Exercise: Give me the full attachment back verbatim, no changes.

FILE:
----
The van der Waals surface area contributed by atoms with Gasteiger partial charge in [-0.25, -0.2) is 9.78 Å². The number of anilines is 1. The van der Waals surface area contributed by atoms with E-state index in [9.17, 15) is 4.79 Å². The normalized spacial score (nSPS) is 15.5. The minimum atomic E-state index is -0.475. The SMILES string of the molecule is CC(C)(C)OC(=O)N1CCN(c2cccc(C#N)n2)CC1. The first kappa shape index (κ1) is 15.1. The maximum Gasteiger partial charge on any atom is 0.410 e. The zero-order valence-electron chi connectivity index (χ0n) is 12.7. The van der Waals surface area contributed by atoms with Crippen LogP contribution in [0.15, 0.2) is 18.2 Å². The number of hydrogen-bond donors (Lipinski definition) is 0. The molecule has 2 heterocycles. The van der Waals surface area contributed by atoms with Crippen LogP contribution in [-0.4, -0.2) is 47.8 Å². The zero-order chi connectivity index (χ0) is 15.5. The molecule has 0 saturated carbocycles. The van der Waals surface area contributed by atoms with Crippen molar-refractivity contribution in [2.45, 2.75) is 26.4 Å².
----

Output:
The van der Waals surface area contributed by atoms with Gasteiger partial charge in [-0.25, -0.2) is 9.78 Å². The number of anilines is 1. The van der Waals surface area contributed by atoms with E-state index in [9.17, 15) is 4.79 Å². The normalized spacial score (nSPS) is 15.5. The minimum atomic E-state index is -0.475. The SMILES string of the molecule is CC(C)(C)OC(=O)N1CCN(c2cccc(C#N)n2)CC1. The first kappa shape index (κ1) is 15.1. The maximum Gasteiger partial charge on any atom is 0.410 e. The zero-order valence-electron chi connectivity index (χ0n) is 12.7. The van der Waals surface area contributed by atoms with Crippen LogP contribution in [0.15, 0.2) is 18.2 Å². The number of hydrogen-bond donors (Lipinski definition) is 0. The molecule has 2 heterocycles. The van der Waals surface area contributed by atoms with Crippen LogP contribution in [-0.4, -0.2) is 47.8 Å². The zero-order chi connectivity index (χ0) is 15.5. The molecule has 0 saturated carbocycles. The van der Waals surface area contributed by atoms with Crippen molar-refractivity contribution in [2.45, 2.75) is 26.4 Å².